Climbing a national icon

The summit of Kriváň is a demanding, but rewarding, destination.

Kriváň from Tichá Dolina valley. Kriváň from Tichá Dolina valley. (Source: Jana Liptáková)

When a friend of mine approached me with the idea of climbing the 2,495-metre Kriváň peak in the High Tatras, I nodded in agreement: Why not? While there are some other Tatras peaks higher on my hiking wish list, it is said that each Slovak should climb this symbol of the Slovak nation – its crooked profile was chosen for the smaller Slovak euro coins – at least once during his or her lifetime. My only condition was that we would climb it outside the summer tourist season, to avoid the crowds.

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We settled on a late September working day, hoping for some of the mild weather that often comes with a Slovak ‘babie leto’ (Indian summer). While this did not come to pass – there was consistent snow cover from 2,000 metres above sea level and Kriváň’s summit was in cloud, precluding any scenic vistas – it was a remarkable hike in the gorgeous natural surroundings of the High Tatras. Along with testing my hiking abilities as well as my hiking equipment, it set a new benchmark for me – never before had I ascended more than 1,300 metres in one day.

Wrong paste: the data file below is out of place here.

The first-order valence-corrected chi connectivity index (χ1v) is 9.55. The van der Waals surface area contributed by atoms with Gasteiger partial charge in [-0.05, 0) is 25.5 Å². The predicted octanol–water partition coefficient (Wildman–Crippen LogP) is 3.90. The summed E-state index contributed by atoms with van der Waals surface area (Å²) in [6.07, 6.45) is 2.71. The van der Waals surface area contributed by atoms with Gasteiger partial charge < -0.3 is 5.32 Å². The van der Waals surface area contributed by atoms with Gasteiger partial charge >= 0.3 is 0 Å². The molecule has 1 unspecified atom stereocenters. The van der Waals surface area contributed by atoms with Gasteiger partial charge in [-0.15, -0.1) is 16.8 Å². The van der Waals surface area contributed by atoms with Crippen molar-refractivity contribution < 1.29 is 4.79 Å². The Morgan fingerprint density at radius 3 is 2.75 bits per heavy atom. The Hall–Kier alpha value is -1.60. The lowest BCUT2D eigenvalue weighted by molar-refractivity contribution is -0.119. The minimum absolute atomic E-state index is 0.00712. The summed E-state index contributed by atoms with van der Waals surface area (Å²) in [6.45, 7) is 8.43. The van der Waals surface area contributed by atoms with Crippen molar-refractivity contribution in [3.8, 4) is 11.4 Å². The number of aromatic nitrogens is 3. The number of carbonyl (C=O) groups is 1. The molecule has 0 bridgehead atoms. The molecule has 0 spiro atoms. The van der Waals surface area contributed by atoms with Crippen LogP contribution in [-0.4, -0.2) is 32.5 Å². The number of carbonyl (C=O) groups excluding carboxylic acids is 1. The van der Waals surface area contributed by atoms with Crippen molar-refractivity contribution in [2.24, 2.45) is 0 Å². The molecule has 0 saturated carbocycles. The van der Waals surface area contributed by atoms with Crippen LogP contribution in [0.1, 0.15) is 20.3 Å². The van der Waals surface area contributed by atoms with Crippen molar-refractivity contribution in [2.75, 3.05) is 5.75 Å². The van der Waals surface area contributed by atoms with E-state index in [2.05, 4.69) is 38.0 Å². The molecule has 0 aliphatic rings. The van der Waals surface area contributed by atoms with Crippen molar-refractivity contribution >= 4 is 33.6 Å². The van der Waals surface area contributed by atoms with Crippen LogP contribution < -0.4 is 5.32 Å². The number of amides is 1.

An early start

The hike up Kriváň is rather challenging as there is no hut or cottage on the way at which hikers can sleep or get refreshments. This makes the hike demanding in terms of kilometres hiked as well as the total ascent.

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